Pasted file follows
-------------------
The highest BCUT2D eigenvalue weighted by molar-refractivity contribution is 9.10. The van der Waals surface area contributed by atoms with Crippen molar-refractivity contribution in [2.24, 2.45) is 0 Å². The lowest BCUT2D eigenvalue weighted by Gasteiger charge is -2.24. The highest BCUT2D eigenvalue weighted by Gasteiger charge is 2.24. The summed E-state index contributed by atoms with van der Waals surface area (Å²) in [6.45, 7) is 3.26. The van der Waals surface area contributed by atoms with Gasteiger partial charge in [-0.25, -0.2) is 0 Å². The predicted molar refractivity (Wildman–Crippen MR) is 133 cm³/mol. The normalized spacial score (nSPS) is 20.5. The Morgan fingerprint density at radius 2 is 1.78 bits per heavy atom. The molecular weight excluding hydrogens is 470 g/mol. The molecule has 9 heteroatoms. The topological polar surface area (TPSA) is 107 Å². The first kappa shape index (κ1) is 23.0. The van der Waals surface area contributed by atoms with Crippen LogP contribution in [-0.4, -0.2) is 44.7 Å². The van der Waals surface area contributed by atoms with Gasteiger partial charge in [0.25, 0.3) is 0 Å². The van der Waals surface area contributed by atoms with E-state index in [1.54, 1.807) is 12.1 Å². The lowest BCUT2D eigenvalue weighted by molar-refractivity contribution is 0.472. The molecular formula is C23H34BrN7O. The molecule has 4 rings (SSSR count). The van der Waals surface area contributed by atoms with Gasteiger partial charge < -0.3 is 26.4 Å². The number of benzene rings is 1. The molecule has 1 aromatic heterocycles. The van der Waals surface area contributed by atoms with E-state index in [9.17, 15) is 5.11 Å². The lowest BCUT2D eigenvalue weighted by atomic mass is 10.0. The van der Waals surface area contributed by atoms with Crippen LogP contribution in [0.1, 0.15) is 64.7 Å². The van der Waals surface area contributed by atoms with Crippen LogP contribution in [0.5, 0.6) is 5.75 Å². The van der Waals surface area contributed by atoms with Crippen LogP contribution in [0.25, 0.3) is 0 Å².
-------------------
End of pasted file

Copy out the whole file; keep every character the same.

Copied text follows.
The highest BCUT2D eigenvalue weighted by molar-refractivity contribution is 9.10. The van der Waals surface area contributed by atoms with Crippen molar-refractivity contribution in [2.24, 2.45) is 0 Å². The lowest BCUT2D eigenvalue weighted by Gasteiger charge is -2.24. The highest BCUT2D eigenvalue weighted by Gasteiger charge is 2.24. The summed E-state index contributed by atoms with van der Waals surface area (Å²) in [6.45, 7) is 3.26. The van der Waals surface area contributed by atoms with Gasteiger partial charge in [-0.25, -0.2) is 0 Å². The predicted molar refractivity (Wildman–Crippen MR) is 133 cm³/mol. The normalized spacial score (nSPS) is 20.5. The Morgan fingerprint density at radius 2 is 1.78 bits per heavy atom. The molecular weight excluding hydrogens is 470 g/mol. The molecule has 9 heteroatoms. The topological polar surface area (TPSA) is 107 Å². The first kappa shape index (κ1) is 23.0. The van der Waals surface area contributed by atoms with Crippen LogP contribution in [-0.4, -0.2) is 44.7 Å². The van der Waals surface area contributed by atoms with Gasteiger partial charge in [0.25, 0.3) is 0 Å². The van der Waals surface area contributed by atoms with E-state index in [1.54, 1.807) is 12.1 Å². The lowest BCUT2D eigenvalue weighted by molar-refractivity contribution is 0.472. The molecular formula is C23H34BrN7O. The molecule has 4 rings (SSSR count). The van der Waals surface area contributed by atoms with Gasteiger partial charge < -0.3 is 26.4 Å². The number of benzene rings is 1. The molecule has 1 aromatic heterocycles. The van der Waals surface area contributed by atoms with E-state index in [9.17, 15) is 5.11 Å². The lowest BCUT2D eigenvalue weighted by atomic mass is 10.0. The van der Waals surface area contributed by atoms with Crippen LogP contribution in [0.1, 0.15) is 64.7 Å². The van der Waals surface area contributed by atoms with Crippen LogP contribution in [0.5, 0.6) is 5.75 Å². The van der Waals surface area contributed by atoms with Crippen LogP contribution in [0.25, 0.3) is 0 Å².